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Ur Poems: David Shapiro
Posted By David Shapiro On January 28, 2011 @ 8:00 am In Music,Poetry and Poetics | No Comments
NOTE: In this new series, THEthe writers share their first experiences with poetry or discuss the first poems they ever loved.
My first sense of poetry was music, songs my mother told me taught me, as they say. My father loved to scream Milton at me, so my first memory of my father is: Hurled headlong flaming! Or Disemboweled (the word alone).
He also loved to say: Bah Humbug! Or Latin poems: Non amo te nec possum dicere quarere hoc tantum scio.
I do not like thee Doctor Fell–my mother read poetry to me at night and my father had the family recite Shakespeare: Be not afeard the isle is full of strange noises.
My father and my uncle the pianist were best friends in high school and they both loved to write poems. My uncle was often in the NY Times with a sonnet–my father would test us as violinists memorizing many pieces–Who dost defy the Omnipotent to arms–My father also did a good Tyger, Tyger.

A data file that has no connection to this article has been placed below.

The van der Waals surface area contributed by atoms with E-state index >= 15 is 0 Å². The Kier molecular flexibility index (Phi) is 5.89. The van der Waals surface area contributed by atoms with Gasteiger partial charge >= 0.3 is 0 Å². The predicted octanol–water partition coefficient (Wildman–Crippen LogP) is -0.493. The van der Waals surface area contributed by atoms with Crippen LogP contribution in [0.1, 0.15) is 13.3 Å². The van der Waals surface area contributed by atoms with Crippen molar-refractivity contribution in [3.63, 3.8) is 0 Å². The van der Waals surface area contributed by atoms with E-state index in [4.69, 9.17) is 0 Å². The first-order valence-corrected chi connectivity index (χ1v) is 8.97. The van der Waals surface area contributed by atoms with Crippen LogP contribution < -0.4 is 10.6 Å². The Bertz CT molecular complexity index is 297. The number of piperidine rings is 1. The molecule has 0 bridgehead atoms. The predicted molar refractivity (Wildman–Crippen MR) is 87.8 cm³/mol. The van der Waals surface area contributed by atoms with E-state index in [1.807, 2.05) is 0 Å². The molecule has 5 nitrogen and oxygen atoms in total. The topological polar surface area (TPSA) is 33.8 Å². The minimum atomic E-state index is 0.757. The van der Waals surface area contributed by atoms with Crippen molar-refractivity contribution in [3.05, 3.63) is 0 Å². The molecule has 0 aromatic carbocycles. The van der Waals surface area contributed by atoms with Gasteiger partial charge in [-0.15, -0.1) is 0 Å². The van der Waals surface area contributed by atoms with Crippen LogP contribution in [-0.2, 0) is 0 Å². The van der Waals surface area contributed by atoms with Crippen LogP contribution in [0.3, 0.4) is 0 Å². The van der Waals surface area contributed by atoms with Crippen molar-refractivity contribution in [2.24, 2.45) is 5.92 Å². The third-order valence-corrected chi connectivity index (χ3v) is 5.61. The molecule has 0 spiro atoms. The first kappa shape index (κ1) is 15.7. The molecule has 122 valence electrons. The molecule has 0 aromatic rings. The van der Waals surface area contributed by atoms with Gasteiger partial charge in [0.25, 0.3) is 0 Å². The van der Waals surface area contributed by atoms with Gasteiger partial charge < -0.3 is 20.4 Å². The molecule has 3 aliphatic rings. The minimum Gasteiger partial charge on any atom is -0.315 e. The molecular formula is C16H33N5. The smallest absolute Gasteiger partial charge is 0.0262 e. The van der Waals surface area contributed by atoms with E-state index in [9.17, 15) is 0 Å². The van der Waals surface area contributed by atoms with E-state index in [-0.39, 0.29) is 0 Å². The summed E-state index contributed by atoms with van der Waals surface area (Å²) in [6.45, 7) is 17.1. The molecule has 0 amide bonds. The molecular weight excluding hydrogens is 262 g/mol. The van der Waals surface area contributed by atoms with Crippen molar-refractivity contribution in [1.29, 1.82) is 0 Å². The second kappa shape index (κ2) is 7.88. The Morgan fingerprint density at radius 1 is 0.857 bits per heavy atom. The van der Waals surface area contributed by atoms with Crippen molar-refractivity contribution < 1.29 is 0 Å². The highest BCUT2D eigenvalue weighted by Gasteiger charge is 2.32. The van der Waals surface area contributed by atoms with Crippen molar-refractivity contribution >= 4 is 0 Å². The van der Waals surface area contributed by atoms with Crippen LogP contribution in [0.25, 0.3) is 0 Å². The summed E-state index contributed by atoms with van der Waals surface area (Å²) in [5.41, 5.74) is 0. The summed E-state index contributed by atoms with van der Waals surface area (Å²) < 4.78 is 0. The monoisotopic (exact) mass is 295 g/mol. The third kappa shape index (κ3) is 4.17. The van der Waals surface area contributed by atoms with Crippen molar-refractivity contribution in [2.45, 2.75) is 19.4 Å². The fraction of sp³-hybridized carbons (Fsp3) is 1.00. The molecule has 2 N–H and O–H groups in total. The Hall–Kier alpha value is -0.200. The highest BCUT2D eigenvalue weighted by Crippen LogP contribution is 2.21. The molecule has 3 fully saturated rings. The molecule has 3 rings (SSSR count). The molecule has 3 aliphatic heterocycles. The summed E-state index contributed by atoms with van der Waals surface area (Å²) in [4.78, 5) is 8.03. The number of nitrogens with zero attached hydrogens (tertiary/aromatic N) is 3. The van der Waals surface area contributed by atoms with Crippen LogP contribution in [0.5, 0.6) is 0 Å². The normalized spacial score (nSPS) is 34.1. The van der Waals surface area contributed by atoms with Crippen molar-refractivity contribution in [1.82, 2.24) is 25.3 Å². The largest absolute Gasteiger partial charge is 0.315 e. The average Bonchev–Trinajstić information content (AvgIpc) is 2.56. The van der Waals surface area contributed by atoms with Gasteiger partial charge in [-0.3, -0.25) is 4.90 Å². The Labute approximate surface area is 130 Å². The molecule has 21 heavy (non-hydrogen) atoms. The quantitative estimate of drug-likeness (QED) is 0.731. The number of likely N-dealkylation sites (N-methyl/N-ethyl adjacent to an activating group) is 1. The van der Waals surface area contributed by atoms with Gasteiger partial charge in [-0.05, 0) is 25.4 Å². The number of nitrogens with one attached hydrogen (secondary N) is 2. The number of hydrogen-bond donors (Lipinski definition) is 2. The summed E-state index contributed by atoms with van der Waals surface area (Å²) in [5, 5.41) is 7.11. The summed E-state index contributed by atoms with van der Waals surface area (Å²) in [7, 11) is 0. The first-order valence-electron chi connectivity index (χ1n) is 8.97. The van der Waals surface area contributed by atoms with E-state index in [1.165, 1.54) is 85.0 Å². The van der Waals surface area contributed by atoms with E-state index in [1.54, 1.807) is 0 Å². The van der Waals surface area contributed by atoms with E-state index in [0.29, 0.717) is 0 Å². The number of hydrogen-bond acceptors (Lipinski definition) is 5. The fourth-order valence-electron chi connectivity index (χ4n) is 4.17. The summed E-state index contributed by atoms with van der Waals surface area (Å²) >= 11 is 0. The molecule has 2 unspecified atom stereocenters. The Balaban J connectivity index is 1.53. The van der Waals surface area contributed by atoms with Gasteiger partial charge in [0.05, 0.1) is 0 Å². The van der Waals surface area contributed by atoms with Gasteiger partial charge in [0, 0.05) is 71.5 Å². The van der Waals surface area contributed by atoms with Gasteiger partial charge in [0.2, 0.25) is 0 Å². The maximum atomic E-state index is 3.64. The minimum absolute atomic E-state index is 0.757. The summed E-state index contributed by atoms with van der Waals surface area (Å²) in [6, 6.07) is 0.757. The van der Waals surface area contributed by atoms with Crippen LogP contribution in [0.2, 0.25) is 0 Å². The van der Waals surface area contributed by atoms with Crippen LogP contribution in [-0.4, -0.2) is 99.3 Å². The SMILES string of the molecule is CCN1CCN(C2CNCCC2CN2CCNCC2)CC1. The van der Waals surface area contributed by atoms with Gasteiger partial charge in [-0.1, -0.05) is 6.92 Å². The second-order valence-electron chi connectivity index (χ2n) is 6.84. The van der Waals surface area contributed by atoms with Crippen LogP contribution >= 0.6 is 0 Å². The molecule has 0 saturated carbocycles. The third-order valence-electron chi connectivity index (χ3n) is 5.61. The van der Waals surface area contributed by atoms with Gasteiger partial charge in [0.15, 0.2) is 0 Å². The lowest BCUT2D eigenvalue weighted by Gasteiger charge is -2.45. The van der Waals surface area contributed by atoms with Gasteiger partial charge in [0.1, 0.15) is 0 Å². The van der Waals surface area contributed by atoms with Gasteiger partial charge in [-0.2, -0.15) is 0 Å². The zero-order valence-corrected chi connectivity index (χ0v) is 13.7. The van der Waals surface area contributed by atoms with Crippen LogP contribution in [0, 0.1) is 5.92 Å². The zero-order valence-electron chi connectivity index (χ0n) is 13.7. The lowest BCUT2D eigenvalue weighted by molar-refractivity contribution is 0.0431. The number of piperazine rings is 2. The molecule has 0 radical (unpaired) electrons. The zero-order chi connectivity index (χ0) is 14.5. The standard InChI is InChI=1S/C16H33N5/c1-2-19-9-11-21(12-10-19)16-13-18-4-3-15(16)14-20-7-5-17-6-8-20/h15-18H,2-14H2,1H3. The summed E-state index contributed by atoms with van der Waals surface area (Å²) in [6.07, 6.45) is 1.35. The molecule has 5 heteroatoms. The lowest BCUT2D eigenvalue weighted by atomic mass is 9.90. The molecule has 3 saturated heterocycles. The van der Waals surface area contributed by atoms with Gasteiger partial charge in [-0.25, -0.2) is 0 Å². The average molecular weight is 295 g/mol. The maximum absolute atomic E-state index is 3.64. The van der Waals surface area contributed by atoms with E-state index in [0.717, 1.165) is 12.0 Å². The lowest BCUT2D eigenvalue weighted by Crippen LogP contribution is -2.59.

Now it comes back to me a lot, my father screaming Lasciate ogni speranza you who enter here. Longer and longer passages I memorized and received money from a neighbor for Paul Revere. And I certainly knew Antony’s oration.
If you had memorized your concerto you could just practise with no music-stand and walk around the room and think. I knew the genius of music listening to my grandfather pray and sing at gigantic Brooklyn synagogues and his records.
Later I loved reciting The Waste Land–at least the part l knew by heart–and I set some of it to music composed (too Coplandy).
I hated school because the poems were terrible or Mrs Popper’s apothegms: Before you spread a rumor Put it through the three sieves–the golden sieve of truthfulness, the silver sieve of kindness, and the pearl sieve of necessity.
I did love speed in counting and multiplying and concentrating. I loved music and words together madrigals, Christmas carols. (We hid from our grandfather in case he saw my Mom singing and carolling delightedly. We felt such guilt I felt God would kill me when I played O Come All Ye Faithful.)
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